December 9, 2013 Sections
Winnipeg Free Press - PRINT EDITION
The Selinger government called a 12-hour protest at the Portage Diversion Monday "unacceptable" and "irresponsible," claiming if it had lasted any longer, communities to the east might have been flooded.
Mere hours after a court injunction was obtained to remove the trespassers, a surge of water arrived at the diversion's reservoir that could have had dire consequences for the RM of Portage la Prairie and the municipalities of Cartier, Headingley and St. François Xavier, officials said.
The large volume of water could have caused ice to break up and jam, quickly creating uncontrolled rises in the Assiniboine River that would have left people little time to protect themselves, they said.
On Monday, engineers advised the province to open the Portage Diversion at 11 a.m., based on river flows of 7,000 cubic feet per second to the west at Holland. Due to the protest, which wasn't cleared until late in the evening, the province could not begin diverting water to Lake Manitoba until 11 p.m.
Doug McNeil, deputy minister of infrastructure and transportation, said Tuesday that soon afterwards, a great deal more water entered the reservoir at the diversion than officials anticipated.
At 2:30 a.m. Tuesday, the flows at Portage climbed to 7,300 cfs, with about 2,000 redirected to the diversion channel. At 5 a.m., flows climbed to 11,000, with 6,000 going into the Portage Diversion. And by 8:20 a.m., the volume of water entering the reservoir surged to 17,000 cfs, with 10,000 cfs diverted to the channel.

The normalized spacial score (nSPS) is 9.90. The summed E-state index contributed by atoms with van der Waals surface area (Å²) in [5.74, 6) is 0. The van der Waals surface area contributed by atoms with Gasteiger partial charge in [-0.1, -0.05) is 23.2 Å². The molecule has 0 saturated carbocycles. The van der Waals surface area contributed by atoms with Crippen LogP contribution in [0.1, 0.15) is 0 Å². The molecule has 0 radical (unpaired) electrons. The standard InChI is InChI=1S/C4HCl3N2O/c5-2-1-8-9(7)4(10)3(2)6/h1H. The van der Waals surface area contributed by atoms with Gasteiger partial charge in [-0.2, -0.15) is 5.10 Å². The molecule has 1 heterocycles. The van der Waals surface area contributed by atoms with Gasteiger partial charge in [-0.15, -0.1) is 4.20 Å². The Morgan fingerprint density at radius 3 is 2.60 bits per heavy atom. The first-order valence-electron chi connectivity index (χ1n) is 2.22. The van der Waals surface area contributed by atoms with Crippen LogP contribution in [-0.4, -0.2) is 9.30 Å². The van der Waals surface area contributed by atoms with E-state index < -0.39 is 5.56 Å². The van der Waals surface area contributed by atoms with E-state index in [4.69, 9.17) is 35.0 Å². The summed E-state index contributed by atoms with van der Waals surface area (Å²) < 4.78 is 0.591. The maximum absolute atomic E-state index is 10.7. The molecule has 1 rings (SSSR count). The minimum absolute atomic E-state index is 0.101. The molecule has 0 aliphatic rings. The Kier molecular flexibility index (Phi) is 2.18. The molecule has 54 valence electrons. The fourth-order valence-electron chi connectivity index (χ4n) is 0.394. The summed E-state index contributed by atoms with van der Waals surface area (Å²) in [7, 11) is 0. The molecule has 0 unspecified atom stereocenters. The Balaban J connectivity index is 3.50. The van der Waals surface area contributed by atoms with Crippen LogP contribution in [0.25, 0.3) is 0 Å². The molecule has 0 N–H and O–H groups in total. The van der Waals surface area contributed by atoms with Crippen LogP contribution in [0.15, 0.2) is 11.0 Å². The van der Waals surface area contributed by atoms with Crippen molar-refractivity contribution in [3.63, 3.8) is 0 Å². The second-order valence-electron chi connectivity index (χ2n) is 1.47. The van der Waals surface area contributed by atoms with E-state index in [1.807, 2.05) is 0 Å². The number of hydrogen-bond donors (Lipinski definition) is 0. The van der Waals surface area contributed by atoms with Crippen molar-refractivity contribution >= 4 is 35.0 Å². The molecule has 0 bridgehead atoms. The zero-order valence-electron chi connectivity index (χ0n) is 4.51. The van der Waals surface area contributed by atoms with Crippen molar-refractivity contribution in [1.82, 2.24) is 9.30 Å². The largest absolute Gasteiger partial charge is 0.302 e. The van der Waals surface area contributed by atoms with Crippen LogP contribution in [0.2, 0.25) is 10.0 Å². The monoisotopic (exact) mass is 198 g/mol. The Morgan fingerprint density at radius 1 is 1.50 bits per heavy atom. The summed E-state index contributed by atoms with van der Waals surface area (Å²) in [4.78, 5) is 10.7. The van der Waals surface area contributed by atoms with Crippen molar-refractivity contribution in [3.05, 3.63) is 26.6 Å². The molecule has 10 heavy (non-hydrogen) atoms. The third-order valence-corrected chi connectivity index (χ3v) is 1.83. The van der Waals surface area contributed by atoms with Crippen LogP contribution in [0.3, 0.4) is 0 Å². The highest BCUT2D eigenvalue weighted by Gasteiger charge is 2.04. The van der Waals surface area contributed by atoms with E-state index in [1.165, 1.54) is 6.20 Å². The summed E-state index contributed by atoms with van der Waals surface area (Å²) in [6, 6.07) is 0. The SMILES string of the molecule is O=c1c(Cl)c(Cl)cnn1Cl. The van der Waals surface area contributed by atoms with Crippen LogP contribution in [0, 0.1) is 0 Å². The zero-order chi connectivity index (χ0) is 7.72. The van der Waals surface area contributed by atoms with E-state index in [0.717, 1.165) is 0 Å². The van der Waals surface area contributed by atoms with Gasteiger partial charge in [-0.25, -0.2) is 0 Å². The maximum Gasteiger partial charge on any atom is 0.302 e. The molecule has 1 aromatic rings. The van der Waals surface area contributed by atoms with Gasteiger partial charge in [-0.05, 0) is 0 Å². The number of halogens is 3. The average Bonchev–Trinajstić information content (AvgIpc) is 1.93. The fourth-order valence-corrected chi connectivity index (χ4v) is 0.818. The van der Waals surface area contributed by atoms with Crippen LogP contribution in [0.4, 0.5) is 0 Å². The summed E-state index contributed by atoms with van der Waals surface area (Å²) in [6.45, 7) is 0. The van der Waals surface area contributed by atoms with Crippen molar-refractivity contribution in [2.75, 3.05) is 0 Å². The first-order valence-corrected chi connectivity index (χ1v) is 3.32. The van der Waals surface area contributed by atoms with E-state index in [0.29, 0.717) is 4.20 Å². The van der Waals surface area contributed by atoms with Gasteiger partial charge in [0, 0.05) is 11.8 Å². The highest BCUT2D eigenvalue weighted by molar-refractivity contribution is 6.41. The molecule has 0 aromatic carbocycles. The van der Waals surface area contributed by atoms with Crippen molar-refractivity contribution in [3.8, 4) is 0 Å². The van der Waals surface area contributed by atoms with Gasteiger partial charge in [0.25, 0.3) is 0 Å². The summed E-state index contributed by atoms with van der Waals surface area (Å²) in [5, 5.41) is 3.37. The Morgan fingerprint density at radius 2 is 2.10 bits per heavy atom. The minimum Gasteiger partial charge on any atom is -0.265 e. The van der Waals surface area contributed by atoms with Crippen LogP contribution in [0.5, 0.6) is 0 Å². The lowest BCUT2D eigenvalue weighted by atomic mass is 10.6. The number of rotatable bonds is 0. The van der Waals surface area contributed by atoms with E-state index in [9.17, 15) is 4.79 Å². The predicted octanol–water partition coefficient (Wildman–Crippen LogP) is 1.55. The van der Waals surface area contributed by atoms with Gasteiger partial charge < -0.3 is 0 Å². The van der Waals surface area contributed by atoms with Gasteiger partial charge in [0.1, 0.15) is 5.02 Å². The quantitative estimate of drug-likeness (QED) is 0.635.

The high flows worried officials, because they view any volume much above 5,000 cfs flowing east of Portage in the Assiniboine, on a river still containing a lot of solid ice, as a recipe for disaster.
"What those numbers really represent is how precarious a situation we would have been in had we not operated (the diversion) because the inflows ended up being much greater than we originally thought over that period of time," McNeil said.
Furthermore, officials were worried the ability to activate the reservoir's gates could have been lost had too much ice entered the reservoir. If that had occurred, they would have lost the ability to control the Assiniboine waters heading downstream of Portage la Prairie.
"What happened (Monday) was irresponsible, was not acceptable. It created a real risk. It put other Manitobans at risk," said Infrastructure and Transportation Minister Steve Ashton.
"It's fortunate we got it (the Portage Diversion) open when we did, because if we hadn't, there would have been significant consequences," Ashton told a flood briefing late in the day after a raucous debate in the legislature over the protest and the involvement of PC MLA Ian Wishart.
Coincidentally, Ashton will table a bill today that will increase the powers of the Manitoba Emergency Measures Organization in the event of a flood. He didn't provide details of the proposed legislation on Tuesday.
In the legislature on Tuesday, the Selinger government used a rare move for a sitting government, raising a matter of privilege in the legislature to demand the Opposition Progressive Conservative apologize for encouraging the protest.
The ensuing debate and finger-pointing in the house did what nothing else has done since the release of the provincial budget two weeks ago -- it put the Opposition on the defensive and shifted the topic to something other than the NDP's raising of the provincial sales tax by one percentage point to eight per cent and the elimination of the requirement to first hold a referendum.